The Nativity of the Bagatti Valsecchi Museum is a witness to the profound devotion felt for the saints Sebastian and Rocco, depicted on the lefthand side of the panel, in the act of adoring the Christ Child. The painting, in all probability, was done for the Oratory of the Confraternity of S. Rocco at Castelnuovo Scrivia. It was restored in 1997 by Nuccia Comolli Chirici, thanks to a contribution from J.P. Morgan.
Acquired presumably in 1882 by the Bagatti Valsecchi brothers for their Milanese home, the panel is displayed in the Gallery of the Cupola, as the brothers wished it to be seen.

Attributed in 1974 by Dall’Acqua to a Lombard painter of the first half of the 16th century, in 1984 the panel was associated by Steve Pepper with the Annunciation of the Bob Jones University Collection of Religious Art in Greensville, a painting attributed to an anonymous painter from Bergamo of the end of the 15th century. In 1986,Giovanni Romano grouped around this painting a limited number of works, for which he proposed the name of Gabriele di Castelnuovo Scrivia, a master engaged by Tortona on behalf of Ludovico il Moro to help decorate the Sala della Balla in the Sforza Castle in 1490. In 1991, finally, Mauro Natale indicated the wooden lunette, present in S. Ignazio at Castelnuovo Scrivia, as pertinent to the Bagatti Valsecchi panel. In the figures of S. Joseph and the Christ Child, the painting, which exhibits a figurative language permeated with Ligurian and Lombard elements, presents an explicit citation of an engraving by the young Marcantonio Raimondi.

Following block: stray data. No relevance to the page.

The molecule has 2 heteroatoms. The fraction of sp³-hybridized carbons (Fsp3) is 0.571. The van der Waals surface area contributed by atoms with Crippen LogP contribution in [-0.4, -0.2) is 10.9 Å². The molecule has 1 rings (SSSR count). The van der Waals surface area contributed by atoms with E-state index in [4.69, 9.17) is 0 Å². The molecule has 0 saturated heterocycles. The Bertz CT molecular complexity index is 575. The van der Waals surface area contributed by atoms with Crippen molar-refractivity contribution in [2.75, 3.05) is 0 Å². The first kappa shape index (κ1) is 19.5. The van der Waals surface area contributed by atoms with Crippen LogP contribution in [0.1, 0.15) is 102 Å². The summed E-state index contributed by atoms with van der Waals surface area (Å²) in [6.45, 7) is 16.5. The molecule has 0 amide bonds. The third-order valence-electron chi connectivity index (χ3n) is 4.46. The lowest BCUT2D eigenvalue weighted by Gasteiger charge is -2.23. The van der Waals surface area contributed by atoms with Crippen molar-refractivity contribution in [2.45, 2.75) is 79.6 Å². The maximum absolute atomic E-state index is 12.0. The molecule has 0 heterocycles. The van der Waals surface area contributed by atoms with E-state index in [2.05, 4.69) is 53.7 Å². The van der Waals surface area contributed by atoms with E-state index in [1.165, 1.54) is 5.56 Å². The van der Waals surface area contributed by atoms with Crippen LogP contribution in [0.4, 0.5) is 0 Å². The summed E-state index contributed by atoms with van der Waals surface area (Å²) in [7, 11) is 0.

Technical Restoration Report (taken directly from the documents submitted by the restorer):

RESTORATION OPERATION: raised areas veiled, three supports dating to the 1940s removed, cracks mended (three running the entire length of the panel, a fourth up to the face of the Madonna), elimination of the old butterfly-shaped “ties” not perpendicular to the grain of the wood, and their gradual restitution with wedge-shaped ones, application of T-shaped anti-cordal aluminium supports, waxing of the panel, gradual cleaning of the panel with evaporating solvents in order to achieve a balanced and harmonious effect (during the cleaning, it was noticed that the lateral margins of the panel had been painted in oil pigments, perhaps in the 17th century, probably because a large frame, perhaps 5-6 centimeters wide, originally covered the edges; also of oil pigments are certain passages of the landscape, in order to underscore highlights; perhaps during the same intervention the sky was repainted at which time a gilded form–perhaps of a moon–was covered in the lefthand side near the cloud), stucco of rabbit glue, reintegration of painted surface using slightly paler colors, final semi-opaque varnish.

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